But things do change. In the days, weeks, and years ahead I have experienced a newborn who wanted to nurse all the time. A two year old who could climb anything and was into everything. (I am still experiencing this one) the whining of a four year old, crying on the first day of school, talking to a nine year old about lying, the attitude of a adolescence. I haven’t always felt those same tender emotions I experienced those first moments and days. Yet it’s in the midst of the trials and challenges of motherhood that the command comes to love our children. In Titus 2 we are told “to love our children” and the type of love that the original language is speaking of is a tender, affectionate, and passionate love. Carolyn Mahaney states, "Although many mothers are committed to caring sacrificially for their children, they sometimes neglect to enjoy them. They fulfill their responsibilities of motherhood but overlook the pleasures." I have made this mistake!
The book goes on to answer the question, "What’s the goal?"
"The ultimate purpose of loving our children this way is the salvation of our children’s souls. This is the chief end of mothering. Our goal is not that our children be happy, fulfilled, and successful. Our highest objective should be that our children would repent from their sins, put their trust in Jesus Christ, and reflect the gospel to the world around them. While the salvation of our children is our highest aim, our tender love is not sufficient for this task. Only the Holy Spirit is able to reveal the truth of the gospel. However, our tender love can be an instrument in God’s hands. I am convinced that no one has more potential to influence our children to receive and reflect the gospel than we do as mothers."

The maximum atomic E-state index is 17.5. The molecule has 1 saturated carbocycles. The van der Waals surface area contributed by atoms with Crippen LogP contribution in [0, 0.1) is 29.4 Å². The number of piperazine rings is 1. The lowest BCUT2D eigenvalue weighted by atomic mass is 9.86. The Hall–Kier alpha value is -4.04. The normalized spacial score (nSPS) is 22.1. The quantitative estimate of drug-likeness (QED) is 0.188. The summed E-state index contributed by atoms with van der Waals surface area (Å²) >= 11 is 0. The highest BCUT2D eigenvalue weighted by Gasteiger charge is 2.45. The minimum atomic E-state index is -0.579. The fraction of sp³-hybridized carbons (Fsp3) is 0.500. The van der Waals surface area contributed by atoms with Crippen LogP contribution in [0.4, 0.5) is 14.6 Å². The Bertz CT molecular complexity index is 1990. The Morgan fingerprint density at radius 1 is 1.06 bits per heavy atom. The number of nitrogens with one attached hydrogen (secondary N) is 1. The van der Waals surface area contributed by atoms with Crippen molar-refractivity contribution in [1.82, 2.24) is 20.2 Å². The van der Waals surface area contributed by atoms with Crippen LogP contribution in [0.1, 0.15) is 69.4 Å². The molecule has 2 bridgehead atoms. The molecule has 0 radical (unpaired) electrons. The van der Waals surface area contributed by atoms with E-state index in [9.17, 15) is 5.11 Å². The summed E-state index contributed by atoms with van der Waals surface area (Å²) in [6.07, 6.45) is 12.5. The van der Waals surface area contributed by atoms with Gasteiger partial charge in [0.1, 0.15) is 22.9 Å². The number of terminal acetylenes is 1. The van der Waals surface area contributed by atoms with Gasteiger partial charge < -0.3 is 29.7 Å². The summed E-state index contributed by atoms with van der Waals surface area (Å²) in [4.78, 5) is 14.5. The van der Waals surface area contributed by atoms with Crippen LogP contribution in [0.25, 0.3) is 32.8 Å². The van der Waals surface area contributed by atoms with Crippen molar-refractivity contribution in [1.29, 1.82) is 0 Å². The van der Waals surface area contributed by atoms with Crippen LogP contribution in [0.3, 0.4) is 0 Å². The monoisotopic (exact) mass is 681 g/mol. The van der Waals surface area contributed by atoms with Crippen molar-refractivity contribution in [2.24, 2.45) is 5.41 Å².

One of the ways she encourages us in loving our children is to have regular time alone with God. This time should be spent in a quiet place alone. If I am going to enjoy my children, I need strength. She also reminds me to have tender thoughts, tender behavior, and to number my days.
Mothers, you may be up to your earlobes with babies and dirty diapers. Or you may be spending half your life in the car, driving your children to and from numerous activities. In whatever stage of motherhood you find yourself, may I remind you of something? It won’t last for very long.
I found this cute quote written by another mother and wrote one for myself.
"Just when I figure out how to mother this soft, sweet, cuddly, moving, growing preschooler, I have a kindergartener. I turn around and a first grader is standing before me instead. I have just learned how to love and live with a nine year old when the nine year old vanishes, leaving a preadolescent in their place. They don’t stay still long enough for me to have my fill of them ever, at any stage. “Stop!” I scream. “Let’s just do it this way for awhile, let’s stay right here.”
At the end of this chapter the book says this, (slightly changed to fit me)
No one needs to remind us that it is an enormous responsibility to be a mother. How well we know it! I seldom feel like much of an adventurer – standing in this kitchen, pouring cereal into bowls, refilling them, handing out paper towels when the inevitable cry comes: “Uh oh. I spilled.” But sometimes at night the thought will strike me: There are five small people here, breathing sweetly in their beds, whose lives are for the moment in our hands. I might as well be at the controls of a moon shot, the mission is so grave and vast. I leave you with this, although the mission is grave and vast, God’s grace is greater. He kindly reminds us in His Word. “My grace is sufficient for you, for my power is made perfect in weakness.” 2 Cor. 12:9